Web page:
Metro Weekly

‘Queer As Folk’ cast reunites for LGBTQ fundraiser

Scott Lowell hosts "May Day Home Stay Gay Play" to raise funds for CenterLink

qaf, queer as folk, reunion
Queer As Folk cast — Photo: Showtime

The cast of Queer As Folk will reunite for an LGBTQ fundraiser almost 20 years after the groundbreaking drama first premiered.

The Showtime series, based on the British show of the same name, ran for five seasons between 2000 and 2005. It followed the lives of five gay men and a lesbian couple, and — in addition to its frank depictions of gay sex, a first for American television — dealt with a number of issues including conversion therapy, same-sex marriage, adoption, gay-bashing, HIV, and workplace discrimination.

According to The Hollywood Reporter, most of the main cast will reunite to participate in “May Day Home Stay Gay Play” on May 1, to raise funds for CenterLink, a coalition of LGBTQ community centers.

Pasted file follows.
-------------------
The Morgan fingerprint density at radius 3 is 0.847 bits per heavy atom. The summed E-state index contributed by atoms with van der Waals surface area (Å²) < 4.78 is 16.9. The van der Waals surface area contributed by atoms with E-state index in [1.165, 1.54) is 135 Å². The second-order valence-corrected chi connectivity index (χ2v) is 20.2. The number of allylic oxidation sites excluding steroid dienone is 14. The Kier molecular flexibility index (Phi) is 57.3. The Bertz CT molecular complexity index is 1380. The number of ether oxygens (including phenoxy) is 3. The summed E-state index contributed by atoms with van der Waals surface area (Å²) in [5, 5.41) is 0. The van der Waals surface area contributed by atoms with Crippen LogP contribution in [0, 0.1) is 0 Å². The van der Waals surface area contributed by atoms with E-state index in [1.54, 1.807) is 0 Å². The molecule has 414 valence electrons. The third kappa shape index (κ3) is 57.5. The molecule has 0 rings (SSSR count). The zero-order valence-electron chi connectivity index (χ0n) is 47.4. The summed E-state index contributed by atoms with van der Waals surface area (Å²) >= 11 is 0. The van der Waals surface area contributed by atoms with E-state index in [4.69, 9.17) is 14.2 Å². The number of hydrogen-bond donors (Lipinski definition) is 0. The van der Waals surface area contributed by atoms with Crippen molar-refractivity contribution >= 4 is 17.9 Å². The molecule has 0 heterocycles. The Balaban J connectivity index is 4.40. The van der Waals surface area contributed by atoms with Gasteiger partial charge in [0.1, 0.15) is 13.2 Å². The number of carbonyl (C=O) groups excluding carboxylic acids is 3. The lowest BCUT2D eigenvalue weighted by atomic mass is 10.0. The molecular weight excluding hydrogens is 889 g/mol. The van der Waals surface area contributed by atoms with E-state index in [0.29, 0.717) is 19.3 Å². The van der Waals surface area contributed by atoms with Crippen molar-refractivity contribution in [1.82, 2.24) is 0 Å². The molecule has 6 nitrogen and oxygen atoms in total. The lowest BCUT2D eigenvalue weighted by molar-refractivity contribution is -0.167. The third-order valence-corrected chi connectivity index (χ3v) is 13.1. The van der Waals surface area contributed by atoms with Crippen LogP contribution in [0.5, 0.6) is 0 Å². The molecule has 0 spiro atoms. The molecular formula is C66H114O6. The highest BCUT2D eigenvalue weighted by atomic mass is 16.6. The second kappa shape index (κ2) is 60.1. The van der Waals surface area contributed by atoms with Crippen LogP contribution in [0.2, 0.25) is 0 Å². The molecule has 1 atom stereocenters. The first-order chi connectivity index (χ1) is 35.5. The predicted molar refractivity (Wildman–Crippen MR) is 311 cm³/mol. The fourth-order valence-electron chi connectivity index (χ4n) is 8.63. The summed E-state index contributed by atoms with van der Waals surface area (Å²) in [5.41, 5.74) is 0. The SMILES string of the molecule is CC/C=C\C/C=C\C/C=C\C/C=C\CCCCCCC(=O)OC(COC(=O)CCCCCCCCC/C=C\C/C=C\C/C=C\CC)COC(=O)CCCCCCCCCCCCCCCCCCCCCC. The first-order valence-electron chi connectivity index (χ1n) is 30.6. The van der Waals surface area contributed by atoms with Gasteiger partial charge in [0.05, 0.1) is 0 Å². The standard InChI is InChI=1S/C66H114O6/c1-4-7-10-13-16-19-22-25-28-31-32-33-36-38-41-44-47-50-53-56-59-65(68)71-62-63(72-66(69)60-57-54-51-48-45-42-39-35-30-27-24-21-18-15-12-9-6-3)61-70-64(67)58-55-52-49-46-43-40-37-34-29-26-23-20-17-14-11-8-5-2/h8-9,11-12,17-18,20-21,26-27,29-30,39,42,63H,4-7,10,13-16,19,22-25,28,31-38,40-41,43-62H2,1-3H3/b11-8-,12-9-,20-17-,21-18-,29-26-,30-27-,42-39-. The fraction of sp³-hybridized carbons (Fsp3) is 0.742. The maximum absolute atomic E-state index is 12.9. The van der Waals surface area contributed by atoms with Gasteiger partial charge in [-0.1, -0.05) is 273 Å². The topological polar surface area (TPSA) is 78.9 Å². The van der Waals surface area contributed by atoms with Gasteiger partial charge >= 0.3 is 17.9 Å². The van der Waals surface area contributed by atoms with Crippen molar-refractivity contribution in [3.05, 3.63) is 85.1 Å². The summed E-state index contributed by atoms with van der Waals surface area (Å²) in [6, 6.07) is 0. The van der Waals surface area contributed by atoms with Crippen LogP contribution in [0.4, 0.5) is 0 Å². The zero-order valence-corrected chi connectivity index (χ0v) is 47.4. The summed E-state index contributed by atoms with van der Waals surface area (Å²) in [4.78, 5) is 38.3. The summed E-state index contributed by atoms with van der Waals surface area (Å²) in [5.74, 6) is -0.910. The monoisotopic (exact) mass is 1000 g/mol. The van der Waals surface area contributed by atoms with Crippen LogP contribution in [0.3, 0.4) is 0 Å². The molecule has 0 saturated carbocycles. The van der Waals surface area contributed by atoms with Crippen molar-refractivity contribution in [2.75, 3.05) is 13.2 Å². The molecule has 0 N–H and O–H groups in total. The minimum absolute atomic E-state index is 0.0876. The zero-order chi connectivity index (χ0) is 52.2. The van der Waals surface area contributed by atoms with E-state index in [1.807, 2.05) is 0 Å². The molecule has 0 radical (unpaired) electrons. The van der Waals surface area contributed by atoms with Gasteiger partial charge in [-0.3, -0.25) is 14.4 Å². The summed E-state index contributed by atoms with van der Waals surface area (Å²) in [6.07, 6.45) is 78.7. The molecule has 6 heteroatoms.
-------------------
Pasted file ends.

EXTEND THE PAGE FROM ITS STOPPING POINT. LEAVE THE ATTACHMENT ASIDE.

Queer As Folk star Scott Lowell, who portrayed Ted, will host the event, and will be joined virtually by Michelle Clunie, Robert Gant, Sharon Gless, Randy Harrison, Peter Paige, and Hal Sparks, as well as creators Ron Cowen and Dan Lipman.

While Thea Gill and Gale Harold aren’t yet confirmed, THR reports that “[other] names are expected to be announced shortly.”

As well as an auction of Queer As Folk memorabilia, the livestream will feature conversations with the cast about the show and its impact on LGBTQ people and wider society.

The event kicks off at 2 p.m. ET on May 1 on Lowell’s YouTube page.

The Queer As Folk cast previously reunited in 2018 for a feature in Entertainment Weekly, where Cowen noted the different world that the show debuted in compared with today.

“We saw it as an opportunity to address a lot of issues that had never been shown on American TV before,” Cowen said. “That was very important to us because we, gay people, didn’t really see a true reflection of ourselves on TV very often. Back then, you couldn’t get married. There was Don’t Ask, Don’t Tell in the Army. In 14 states, there were still sodomy laws on the books. It was a very hostile atmosphere.”

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